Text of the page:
Under communism there is no private sector, thereby solving the problem of government officials moonlighting for private-sector companies.
Wireless bandwidth is limited by the allocated spectrum. With landlines, you can always drag more fiber or copper, hook it up, and expand your bandwidth. You can't do that with wireless.
No, but you can:
- install more towers
- reduce the power output/coverage on the existing towers, creating smaller cells
- re-use the bandwidth you've already been allocated, in smaller cells
This is how wireless carriers increase bandwidth. There's considerably more bandwidth available, per square mile, in a city than in a rural area. Not because they have more spectrum in the city. But because each tower services a smaller cell.
It's slightly more complicated than that; adjacent towers need to use non-overlapping spectrum, permits, backhaul connectivity, power. Yeah, it's expensive. Of course, it's expensive to drag more fiber or copper, too.
I hope it does along with the form factor...
I've commented multiple times about hydraulic hybrids. I like them, relative to electric hybrids, because they have a very high power density. I like the acceleration that power brings. And 1,000 charge/discharge cycles is hard on batteries but pretty much a normal day for hydraulics.
I'm not sure if it's the same as the "terrorist watch list", but there's some kind of intermediate "can fly, but only after extra hassle" list also. I was on one for a while, apparently because of some British person with the same name as mine (I'm American, but have a very common English name). I couldn't use web check-in and had to always go to the airport to check-in with a person, who would first assume I was just dumb and didn't know how to use the machine, then after they verified I could indeed not check in on the machine, they'd poke around at the desk a bit, then call someone, check my ID, then give me a boarding pass, I guess after verifying I was not the other guy. Could've been worse, but was pretty annoying, especially because nobody would actually explain what was going on.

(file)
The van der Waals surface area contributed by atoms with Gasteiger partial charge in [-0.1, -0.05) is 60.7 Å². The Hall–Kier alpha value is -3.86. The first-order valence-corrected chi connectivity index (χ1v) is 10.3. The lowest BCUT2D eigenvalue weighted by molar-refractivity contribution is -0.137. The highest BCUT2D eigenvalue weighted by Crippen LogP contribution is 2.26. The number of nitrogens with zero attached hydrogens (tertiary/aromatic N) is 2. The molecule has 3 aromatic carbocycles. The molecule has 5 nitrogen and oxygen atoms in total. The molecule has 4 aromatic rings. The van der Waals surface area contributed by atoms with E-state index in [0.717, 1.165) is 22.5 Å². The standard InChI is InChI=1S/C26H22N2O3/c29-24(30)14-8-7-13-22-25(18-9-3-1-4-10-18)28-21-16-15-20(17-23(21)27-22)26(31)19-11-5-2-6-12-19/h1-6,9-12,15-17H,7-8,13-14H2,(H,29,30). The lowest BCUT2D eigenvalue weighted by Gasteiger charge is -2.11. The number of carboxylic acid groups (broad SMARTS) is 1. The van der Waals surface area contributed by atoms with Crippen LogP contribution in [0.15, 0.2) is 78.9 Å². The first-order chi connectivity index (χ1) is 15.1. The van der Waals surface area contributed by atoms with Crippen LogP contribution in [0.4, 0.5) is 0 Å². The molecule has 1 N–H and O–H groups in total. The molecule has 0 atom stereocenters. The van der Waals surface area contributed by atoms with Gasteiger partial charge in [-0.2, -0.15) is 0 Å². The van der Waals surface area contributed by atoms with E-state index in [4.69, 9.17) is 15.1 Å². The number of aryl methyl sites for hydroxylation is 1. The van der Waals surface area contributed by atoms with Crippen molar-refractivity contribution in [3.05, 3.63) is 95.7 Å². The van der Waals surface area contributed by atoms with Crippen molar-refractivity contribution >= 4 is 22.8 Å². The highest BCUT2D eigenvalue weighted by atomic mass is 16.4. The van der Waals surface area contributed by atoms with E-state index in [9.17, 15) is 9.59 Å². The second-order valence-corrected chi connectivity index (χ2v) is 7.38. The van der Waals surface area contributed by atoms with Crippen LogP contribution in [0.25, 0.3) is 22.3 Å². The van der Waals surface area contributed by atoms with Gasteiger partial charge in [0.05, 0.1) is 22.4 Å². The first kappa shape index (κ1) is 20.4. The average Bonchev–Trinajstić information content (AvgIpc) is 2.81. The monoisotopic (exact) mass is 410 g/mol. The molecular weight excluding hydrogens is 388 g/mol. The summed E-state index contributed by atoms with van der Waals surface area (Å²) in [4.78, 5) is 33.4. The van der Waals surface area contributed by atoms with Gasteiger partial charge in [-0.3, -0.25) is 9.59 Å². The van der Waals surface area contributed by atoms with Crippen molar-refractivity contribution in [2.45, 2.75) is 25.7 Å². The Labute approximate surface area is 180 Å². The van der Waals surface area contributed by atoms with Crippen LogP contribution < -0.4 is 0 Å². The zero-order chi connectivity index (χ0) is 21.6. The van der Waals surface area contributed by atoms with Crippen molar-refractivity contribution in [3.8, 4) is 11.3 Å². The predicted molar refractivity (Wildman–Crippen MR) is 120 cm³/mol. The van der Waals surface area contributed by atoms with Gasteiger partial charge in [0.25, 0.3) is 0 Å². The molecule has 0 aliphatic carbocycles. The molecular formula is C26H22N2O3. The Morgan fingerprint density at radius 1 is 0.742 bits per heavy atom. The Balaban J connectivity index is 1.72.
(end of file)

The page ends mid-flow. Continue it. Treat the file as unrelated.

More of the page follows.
Android could perfectly well let you give an app local permissions without giving it call-out-to-the-network permissions. Snapsave shouldn't need to ever call out to external servers in the first place, if it does only what it advertises.
Android doesn't do this because of their broken ad-based ecosystem, though: they don't want to draw your attention to apps that unnecessarily call out to the network, because the most common reason for doing so is to show ads.